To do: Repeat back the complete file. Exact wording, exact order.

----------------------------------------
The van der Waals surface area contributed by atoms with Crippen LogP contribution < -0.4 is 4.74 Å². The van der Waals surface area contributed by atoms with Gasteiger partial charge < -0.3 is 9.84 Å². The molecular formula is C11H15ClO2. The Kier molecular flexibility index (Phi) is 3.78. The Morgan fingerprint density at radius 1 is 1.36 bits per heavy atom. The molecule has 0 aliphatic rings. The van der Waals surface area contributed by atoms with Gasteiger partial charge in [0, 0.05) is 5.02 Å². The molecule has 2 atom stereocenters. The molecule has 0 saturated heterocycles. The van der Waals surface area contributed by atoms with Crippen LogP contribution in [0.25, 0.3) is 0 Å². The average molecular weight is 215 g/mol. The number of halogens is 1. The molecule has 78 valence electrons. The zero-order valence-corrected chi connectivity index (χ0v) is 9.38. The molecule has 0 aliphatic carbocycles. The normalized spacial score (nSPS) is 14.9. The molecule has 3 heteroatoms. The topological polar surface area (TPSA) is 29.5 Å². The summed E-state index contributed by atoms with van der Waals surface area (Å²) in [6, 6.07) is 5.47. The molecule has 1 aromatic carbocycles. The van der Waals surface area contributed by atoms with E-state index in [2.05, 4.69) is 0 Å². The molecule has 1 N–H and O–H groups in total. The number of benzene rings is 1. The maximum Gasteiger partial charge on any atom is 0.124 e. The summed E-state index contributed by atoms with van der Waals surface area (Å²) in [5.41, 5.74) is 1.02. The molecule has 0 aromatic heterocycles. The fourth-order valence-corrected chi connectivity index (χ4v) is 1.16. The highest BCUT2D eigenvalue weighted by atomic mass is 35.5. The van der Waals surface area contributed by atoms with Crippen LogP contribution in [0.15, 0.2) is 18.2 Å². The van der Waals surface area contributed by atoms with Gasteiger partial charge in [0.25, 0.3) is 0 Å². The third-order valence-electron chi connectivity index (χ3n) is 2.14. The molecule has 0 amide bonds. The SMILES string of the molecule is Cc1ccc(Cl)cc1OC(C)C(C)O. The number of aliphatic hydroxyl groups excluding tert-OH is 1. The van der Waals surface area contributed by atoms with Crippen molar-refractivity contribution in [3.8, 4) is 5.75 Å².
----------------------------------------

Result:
The van der Waals surface area contributed by atoms with Crippen LogP contribution < -0.4 is 4.74 Å². The van der Waals surface area contributed by atoms with Gasteiger partial charge < -0.3 is 9.84 Å². The molecular formula is C11H15ClO2. The Kier molecular flexibility index (Phi) is 3.78. The Morgan fingerprint density at radius 1 is 1.36 bits per heavy atom. The molecule has 0 aliphatic rings. The van der Waals surface area contributed by atoms with Gasteiger partial charge in [0, 0.05) is 5.02 Å². The molecule has 2 atom stereocenters. The molecule has 0 saturated heterocycles. The van der Waals surface area contributed by atoms with Crippen LogP contribution in [0.25, 0.3) is 0 Å². The average molecular weight is 215 g/mol. The number of halogens is 1. The molecule has 78 valence electrons. The zero-order valence-corrected chi connectivity index (χ0v) is 9.38. The molecule has 0 aliphatic carbocycles. The normalized spacial score (nSPS) is 14.9. The molecule has 3 heteroatoms. The topological polar surface area (TPSA) is 29.5 Å². The summed E-state index contributed by atoms with van der Waals surface area (Å²) in [6, 6.07) is 5.47. The molecule has 1 aromatic carbocycles. The van der Waals surface area contributed by atoms with E-state index in [2.05, 4.69) is 0 Å². The molecule has 1 N–H and O–H groups in total. The number of benzene rings is 1. The maximum Gasteiger partial charge on any atom is 0.124 e. The summed E-state index contributed by atoms with van der Waals surface area (Å²) in [5.41, 5.74) is 1.02. The molecule has 0 aromatic heterocycles. The fourth-order valence-corrected chi connectivity index (χ4v) is 1.16. The highest BCUT2D eigenvalue weighted by atomic mass is 35.5. The van der Waals surface area contributed by atoms with Crippen LogP contribution in [0.15, 0.2) is 18.2 Å². The van der Waals surface area contributed by atoms with Gasteiger partial charge in [0.25, 0.3) is 0 Å². The third-order valence-electron chi connectivity index (χ3n) is 2.14. The molecule has 0 amide bonds. The SMILES string of the molecule is Cc1ccc(Cl)cc1OC(C)C(C)O. The number of aliphatic hydroxyl groups excluding tert-OH is 1. The van der Waals surface area contributed by atoms with Crippen molar-refractivity contribution in [3.8, 4) is 5.75 Å².